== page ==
Silencer Tech was the next most popular suppressor among this group with 10 shooters represented. Silencer Tech is a family-owned, word-of-mouth advertising business that has been building suppressors for 16+ years. There isn’t a lot of product details on thier website, but you can call them for more info. Barry from Silencer Tech said they offer 3 models of 30 caliber suppressors, and each of them were designed by PRS shooters:
- Rhino: 6″ long, 14 oz., Rated up to 308 Win
- CFP: 6.5″ long, 15 oz., Rated up to 30-06
- 3G: 6.5″ long, 18 oz., rated up to 300 Win Mag
Those 3 brands represent 88% of the suppressors used by this group of guys, but there were several other brands represented by 1-2 shooters. Remember, that doesn’t mean these aren’t as good … it just means less shooters were using them. Here is a list of those other suppressors:
- Delta P Designs Suppressors
- Suppressed Armament Systems (SAS) Suppressors
- Mack Brothers (Mac Bros) Suppressors
- Crux Suppressors
- Surefire Suppressors
- Templar Tactical Suppressors
Other “What The Pros Use” Articles
This post was one of a series of posts that look at the equipment the top PRS shooters use. Check out these other posts:
- Calibers & Cartridges
- Scopes & Reticles
- Rifle Actions
- Rifle Chassis & Stocks
- Rifle Suppressors & Muzzle Brakes
- Shooting Bags
- Bullets, Brass, Primers & Powders
- Special Bonus Post!
Meet The Pros
You know NASCAR? Yes, I’m talking about the racing-cars-in-a-circle NASCAR. Before NASCAR, there were just a bunch of unaffiliated, regional car races. NASCAR brought structure by unifying those races, and created the idea of a season … and an overall champion. NASCAR identified the top races across the country (that were similar in nature), then combined results and ranked competitors. The Precision Rifle Series (PRS) is like NASCAR, but for rifle matches.
The PRS is a championship style point series race based on the best precision rifle matches nationwide. PRS matches are recognized as the major league of sniper-style rifle matches. These matches aren’t shot from a bench or even on a square range. They feature practical, real-world field conditions, and even some improvised barricades and obstacles to increase the difficulty from hard to you-have-to-be-kidding-me. You won’t be able to take all shots from a prone position, and time stressors keep you from getting to comfortable. Typical target ranges are from 300 to 1200 yards, but each PRS match has a unique personality with creative stages that challenge different aspects of precision shooting. You might start off the day with a single cold bore shot on a small target at 400 yards, then at the next stage make a 1400 yard shot through 3 distinct winds across a canyon, then try to hit a golf ball on a string at 164 yards with no backstop to help you spot misses (can’t make that up), then see how many times you can ring an small 6” target at 1000 yards in 30 seconds, next shoot off a roof top at 10”, 8”, and 6” targets at 600 yards, followed by a speed drill on 1” targets at 200 yards and repeated at 7 yards … plus 10 other stages, and then come back tomorrow and do some more! Many stages involve some type of gaming strategy, and physical fitness can also come into play. For a shooter to place well in multiple matches, they must be an extremely well-rounded shooter who is capable of getting rounds on target in virtually any circumstance.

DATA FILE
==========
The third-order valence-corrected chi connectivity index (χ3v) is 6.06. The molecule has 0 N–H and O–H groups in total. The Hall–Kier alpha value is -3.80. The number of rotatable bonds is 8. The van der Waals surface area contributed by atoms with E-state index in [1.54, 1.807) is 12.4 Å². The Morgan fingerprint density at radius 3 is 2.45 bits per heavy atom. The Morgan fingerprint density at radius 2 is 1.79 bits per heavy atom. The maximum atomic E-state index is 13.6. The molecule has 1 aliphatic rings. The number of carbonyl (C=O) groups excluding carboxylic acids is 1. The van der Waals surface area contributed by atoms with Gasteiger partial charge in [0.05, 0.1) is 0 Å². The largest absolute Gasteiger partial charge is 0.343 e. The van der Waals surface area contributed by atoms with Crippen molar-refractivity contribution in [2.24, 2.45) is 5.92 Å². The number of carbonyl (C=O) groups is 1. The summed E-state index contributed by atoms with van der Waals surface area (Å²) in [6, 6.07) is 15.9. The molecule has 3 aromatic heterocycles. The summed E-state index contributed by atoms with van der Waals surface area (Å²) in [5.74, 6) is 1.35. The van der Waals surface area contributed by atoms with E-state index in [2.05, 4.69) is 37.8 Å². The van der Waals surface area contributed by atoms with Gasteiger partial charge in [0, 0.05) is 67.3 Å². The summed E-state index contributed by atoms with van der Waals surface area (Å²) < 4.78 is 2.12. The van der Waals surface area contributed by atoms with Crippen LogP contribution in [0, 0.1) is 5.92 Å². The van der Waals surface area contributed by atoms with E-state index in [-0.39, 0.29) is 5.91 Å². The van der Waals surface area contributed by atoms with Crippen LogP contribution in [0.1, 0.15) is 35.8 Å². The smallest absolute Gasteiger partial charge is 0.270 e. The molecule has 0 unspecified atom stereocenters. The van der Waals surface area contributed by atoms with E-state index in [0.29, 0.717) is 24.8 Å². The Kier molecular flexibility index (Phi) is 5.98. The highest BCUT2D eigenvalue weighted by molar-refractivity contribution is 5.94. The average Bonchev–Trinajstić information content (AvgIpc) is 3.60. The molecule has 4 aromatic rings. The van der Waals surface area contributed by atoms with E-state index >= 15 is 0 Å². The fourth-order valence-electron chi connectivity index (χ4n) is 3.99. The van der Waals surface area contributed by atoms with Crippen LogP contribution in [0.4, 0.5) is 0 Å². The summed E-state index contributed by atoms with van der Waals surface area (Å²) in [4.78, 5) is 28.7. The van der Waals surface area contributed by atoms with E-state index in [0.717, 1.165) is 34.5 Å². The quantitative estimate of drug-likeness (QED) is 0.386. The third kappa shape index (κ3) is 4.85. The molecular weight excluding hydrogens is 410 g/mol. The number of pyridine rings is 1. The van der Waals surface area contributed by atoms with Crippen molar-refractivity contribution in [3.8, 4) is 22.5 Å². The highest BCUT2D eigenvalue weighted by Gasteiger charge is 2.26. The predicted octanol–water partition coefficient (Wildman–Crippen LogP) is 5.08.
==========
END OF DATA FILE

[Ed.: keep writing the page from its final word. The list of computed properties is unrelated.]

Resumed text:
There are about 15 national-level PRS matches each year. At the end of the year the match scores are evaluated and the top ranked shooters are invited to compete head-to-head in the PRS Championship Match. We surveyed the shooters who qualified for the championship, asking all kinds of questions about the equipment they ran that season. This is a great set of data, because 100 shooters is a significant sample size, and this particular group are experts among experts. It includes guys like George Gardner (President/Senior Rifle Builder of GA Precision), Wade Stuteville of Stuteville Precision, Jim See of Center Shot Rifles, Matt Parry of Parry Custom Gun, Aaron Roberts of Roberts Precision Rifles, shooters from the US Army Marksmanship Unit, and many other world-class shooters.
Think of the best shooter you know … it’s actually very unlikely that person is good enough to break into the top 100. I know I’m not! I competed against a few of these guys for the first time earlier this year, and I was humbled. It’s incredible what these guys can do with a rifle. For example, the match in Oklahoma I was in had a station that required you to engage 4 steel targets scattered at random distances from 300 to 800 yards, and you only had 15 seconds! I think I hit 2, and rushed my 3rd shot. I didn’t even get the 4th shot off! But, one of these guys cleaned that stage with 4 seconds to spare! Yep, he got 4 rounds on target at distance in 11 seconds. That’s the caliber of shooter we’re talking about. It’s very different from benchrest or F-class competitions, but make no mistake … these guys are serious marksmen.